On election day, the Socialist Revolutionary Workers’ Party (SRWP) sent out a message calling on its support base to go out and vote it into power.
“SRWP calls on the working class in general, and all working class organisations in particular – young, old, unemployed, employed, rural and urban dwellers of all races, sexualities and genders – to support the only political party interested in destroying the exploitative class system that is capitalism and building a society free of oppression and economic exploitation where power will rest in the hands of the majority: socialism,” the party said in one breathless sentence.
The call was accompanied by its chairperson, Irvin Jim. Throughout the election campaign, Jim and other SRWP activists had repeated the fallacy that the 350 000 members of the National Union of Metalworkers of SA (Numsa), of which he is the general secretary, would have a natural affinity for the party.
They would all abandon their political homes and follow the party that was founded by the union’s leadership. If only it was that simple. The naivety was just astounding.
Come election day, the working class – including the Numsa rank and file – had very different ideas. They mostly voted for parties that had much less pie-in-the-sky theories and who spoke to them in clear, plain language.
We will never fully establish how many of the 22 000 people who voted for SRWP by Friday were Numsa members or just random voters.
Jim and his comrades do not realise that they are actually talking to themselves when they mouth their verbose and abstract dreams.
Read below and ask yourself which voter sitting in Mookgophong, Libode or Augrabies would understand this manifesto diatribe about tackling the ills of capitalism via a “working class organised as a socialist fighting bloc against capitalism, both at home and abroad”.
“To achieve this organisation for socialism, the working class must play their vanguard role in the struggle for a socialist South Africa ... We believe socialism, as espoused by Karl Marx and developed by subsequent genuine revolutionary Marxists such as Lenin, is the only viable alternative to the ongoing global savagery of the world capitalist system,” the document says.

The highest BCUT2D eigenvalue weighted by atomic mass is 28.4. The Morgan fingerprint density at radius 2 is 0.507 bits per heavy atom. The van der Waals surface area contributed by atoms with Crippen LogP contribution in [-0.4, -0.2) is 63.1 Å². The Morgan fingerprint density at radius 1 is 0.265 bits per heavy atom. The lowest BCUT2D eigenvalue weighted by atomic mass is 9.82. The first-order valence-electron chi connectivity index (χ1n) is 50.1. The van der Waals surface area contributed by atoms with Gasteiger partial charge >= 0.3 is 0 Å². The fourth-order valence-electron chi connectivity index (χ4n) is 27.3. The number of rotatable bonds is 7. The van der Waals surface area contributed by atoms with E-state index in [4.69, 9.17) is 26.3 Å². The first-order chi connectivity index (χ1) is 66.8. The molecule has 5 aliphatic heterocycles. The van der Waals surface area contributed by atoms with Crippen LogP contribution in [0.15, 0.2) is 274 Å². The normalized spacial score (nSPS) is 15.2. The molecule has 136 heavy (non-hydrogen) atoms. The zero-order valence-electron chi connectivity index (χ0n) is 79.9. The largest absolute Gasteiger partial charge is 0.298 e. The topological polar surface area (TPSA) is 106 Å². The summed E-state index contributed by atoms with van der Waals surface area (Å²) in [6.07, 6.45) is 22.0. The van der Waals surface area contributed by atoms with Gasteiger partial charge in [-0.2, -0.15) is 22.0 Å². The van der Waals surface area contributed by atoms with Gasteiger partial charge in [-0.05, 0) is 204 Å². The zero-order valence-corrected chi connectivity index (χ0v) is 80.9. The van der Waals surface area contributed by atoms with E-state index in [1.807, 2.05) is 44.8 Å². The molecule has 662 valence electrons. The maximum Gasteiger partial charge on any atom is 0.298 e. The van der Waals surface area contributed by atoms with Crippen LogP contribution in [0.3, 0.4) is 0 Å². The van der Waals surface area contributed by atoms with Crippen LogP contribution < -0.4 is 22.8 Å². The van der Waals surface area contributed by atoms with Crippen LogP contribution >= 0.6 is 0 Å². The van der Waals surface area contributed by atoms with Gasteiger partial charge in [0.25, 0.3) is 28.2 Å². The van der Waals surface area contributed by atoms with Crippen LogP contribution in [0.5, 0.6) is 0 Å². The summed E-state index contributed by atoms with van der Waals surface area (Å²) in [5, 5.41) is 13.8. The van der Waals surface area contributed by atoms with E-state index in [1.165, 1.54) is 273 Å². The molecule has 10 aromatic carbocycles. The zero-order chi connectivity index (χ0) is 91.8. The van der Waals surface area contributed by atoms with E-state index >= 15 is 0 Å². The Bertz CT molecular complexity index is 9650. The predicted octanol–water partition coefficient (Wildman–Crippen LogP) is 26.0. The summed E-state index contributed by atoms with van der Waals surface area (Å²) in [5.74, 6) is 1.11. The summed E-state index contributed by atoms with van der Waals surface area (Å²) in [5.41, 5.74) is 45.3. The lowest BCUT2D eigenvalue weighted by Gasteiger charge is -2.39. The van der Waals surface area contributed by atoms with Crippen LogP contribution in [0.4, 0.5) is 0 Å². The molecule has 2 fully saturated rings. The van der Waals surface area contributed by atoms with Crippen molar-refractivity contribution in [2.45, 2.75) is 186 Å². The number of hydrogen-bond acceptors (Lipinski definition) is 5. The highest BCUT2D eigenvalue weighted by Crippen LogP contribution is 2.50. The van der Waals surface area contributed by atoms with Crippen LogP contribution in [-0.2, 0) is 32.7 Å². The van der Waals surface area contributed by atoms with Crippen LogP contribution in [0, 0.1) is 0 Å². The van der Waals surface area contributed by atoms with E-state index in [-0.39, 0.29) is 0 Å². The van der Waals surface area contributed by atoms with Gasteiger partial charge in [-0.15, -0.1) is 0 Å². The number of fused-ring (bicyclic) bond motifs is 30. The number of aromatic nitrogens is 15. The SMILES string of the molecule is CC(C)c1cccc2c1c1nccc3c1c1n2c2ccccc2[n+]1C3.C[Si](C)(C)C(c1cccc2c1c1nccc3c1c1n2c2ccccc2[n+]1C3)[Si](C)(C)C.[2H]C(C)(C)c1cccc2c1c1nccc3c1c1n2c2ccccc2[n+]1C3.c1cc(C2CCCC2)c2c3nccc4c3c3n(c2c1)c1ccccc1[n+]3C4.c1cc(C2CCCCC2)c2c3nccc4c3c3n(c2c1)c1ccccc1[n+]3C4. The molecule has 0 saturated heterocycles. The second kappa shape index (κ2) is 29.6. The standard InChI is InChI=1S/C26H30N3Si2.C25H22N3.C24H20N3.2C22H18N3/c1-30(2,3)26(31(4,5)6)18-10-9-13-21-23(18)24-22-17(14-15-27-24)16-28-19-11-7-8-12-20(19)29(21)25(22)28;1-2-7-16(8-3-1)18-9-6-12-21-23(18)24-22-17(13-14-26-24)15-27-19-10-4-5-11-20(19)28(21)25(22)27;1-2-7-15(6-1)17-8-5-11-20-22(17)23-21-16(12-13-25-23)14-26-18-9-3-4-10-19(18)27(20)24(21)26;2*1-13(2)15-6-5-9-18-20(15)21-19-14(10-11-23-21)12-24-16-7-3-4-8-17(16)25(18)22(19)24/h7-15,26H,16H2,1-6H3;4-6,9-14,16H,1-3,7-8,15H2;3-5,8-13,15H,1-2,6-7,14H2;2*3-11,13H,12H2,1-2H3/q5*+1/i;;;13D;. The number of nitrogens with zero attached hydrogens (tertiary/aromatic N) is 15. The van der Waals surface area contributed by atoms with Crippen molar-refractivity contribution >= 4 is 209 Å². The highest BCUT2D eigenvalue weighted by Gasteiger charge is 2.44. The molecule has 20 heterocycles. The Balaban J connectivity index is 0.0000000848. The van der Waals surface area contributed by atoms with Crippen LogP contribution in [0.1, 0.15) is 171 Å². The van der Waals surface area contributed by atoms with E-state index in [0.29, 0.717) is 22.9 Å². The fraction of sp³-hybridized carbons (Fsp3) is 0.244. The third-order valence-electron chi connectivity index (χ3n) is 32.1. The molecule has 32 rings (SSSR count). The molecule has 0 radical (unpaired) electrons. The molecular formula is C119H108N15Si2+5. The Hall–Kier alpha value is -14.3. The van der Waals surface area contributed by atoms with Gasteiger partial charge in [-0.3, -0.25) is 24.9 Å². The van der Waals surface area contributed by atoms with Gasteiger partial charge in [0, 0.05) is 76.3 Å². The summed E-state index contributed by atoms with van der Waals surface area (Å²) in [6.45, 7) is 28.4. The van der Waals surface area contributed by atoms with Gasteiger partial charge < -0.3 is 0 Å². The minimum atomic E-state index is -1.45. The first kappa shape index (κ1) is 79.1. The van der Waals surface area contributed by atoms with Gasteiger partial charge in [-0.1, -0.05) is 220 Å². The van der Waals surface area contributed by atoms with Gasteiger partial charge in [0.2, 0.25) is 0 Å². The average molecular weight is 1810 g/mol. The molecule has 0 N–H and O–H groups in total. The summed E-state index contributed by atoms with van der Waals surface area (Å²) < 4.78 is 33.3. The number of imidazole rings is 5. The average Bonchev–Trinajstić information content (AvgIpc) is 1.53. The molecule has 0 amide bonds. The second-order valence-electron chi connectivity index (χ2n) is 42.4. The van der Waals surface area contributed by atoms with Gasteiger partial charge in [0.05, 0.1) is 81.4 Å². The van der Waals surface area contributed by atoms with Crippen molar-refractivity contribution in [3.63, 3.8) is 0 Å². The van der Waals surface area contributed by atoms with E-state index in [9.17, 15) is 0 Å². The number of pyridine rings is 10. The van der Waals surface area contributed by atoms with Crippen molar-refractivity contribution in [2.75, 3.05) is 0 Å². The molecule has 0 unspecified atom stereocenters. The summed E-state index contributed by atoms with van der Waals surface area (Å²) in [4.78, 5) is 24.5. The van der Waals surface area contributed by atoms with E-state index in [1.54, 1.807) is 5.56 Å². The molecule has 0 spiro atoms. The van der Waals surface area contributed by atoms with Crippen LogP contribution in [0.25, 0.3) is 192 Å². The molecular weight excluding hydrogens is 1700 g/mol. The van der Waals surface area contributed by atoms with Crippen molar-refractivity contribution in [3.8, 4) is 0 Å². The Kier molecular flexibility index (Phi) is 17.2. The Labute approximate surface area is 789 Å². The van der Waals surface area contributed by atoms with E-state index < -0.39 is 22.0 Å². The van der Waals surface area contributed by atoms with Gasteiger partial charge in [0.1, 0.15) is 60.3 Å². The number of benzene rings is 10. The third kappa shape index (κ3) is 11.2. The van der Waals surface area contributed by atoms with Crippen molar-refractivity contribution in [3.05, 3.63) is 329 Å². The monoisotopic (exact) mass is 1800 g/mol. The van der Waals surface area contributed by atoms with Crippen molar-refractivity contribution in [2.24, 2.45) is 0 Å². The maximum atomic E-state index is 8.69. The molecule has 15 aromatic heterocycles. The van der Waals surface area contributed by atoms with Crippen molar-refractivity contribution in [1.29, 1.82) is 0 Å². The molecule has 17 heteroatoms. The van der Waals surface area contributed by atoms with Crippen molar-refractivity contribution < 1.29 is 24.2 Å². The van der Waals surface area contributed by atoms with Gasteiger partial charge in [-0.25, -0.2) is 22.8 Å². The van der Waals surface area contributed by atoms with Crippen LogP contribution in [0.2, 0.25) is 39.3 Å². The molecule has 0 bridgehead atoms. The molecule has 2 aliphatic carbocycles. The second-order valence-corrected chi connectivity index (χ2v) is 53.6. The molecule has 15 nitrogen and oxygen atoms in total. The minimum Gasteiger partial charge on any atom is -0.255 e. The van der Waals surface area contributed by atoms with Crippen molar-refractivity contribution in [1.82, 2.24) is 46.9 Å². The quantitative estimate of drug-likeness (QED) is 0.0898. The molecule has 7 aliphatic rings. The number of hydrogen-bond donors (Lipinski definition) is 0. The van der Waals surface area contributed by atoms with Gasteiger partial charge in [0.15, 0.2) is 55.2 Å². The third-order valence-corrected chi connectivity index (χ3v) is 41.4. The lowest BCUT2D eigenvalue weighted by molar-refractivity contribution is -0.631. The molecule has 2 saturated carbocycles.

There is more: “The programme of the Socialist Revolutionary Workers Party is the abolition of the supremacy of the capitalist class, the organisation of workers into a revolutionary working class and the conquest of political power for a truly democratic, united, free and prosperous socialist South Africa.”
While the idea of a genuine left wing party is a sound one and would enrich policy discourse, such a force will not emerge from a bunch of people whose noses are buried in textbooks.
If Numsa, or anyone else for that matter, wants to champion that cause, they need to understand what moves voters and how to properly address them about their lived conditions.
Another person gifted with naivety is former ANC MP Makhosi Khoza. When Khoza stood up against malfeasance in Jacob Zuma’s ANC and received widespread support, she assumed that she could translate the backing into a political movement.
Drunk on adulation, she fell into the arms of political opportunists who convinced her that she was on to something special.
The African Democratic Change party was the result. Before long, the opportunists had forced her out, and she told us she was quitting politics because “my bigger mission is beyond the confines of politics and political parties”.
She then showed up at the corruption-fighting Organisation Undoing Tax Abuse (Outa), where she was responsible for the local government and governance portfolio.
At the time, she correctly emphasised the need to build strong civil society players, and also spoke about her passion for developing African languages.
While the world was getting used to her being at Outa, she dropped another bombshell: she was quitting to focus full time on her academic work with African languages. But before we could deal with the aftershocks of that news, she dropped another surprise by announcing that she was going back to the African Democratic Change party and would be on its parliamentary list.
“We have all these freedoms. You can retire yesterday, and tomorrow you can decide that you still have some energy left and can still go back. I can unretire,” was how Khoza explained her flip-flop.
After an anaemic campaign that had a wobbly message, the party reached the 6 000 vote mark by Friday. Conceding defeat “graciously”, she said the party leadership “has to accept that we did not do enough work on the ground”.
Wrong again. It is not about the amount of work they did on the ground – it is about the fact that there was no space for their offering, which was as exciting as Butterworth’s nightlife.
Khoza and Jim’s formations were among the plethora of parties who made our ballot papers unwieldy when they should have known they stood very little chance of making an impact.
There were the purple cow people, who probably decided to form the party during a raucous night out at the pub.
There was the SA Maintenance and Estate Beneficiaries Association, which must have been formed after a bitter family feud. And there was even a party from Hammanskraal. Go figure.
In democracy, they say more is better and the more parties there are on the ballot, the better it is for plurality. It is also good to have jokers who make us laugh. But when a large part of the ballot paper is made up of these jokers, the funniness abates.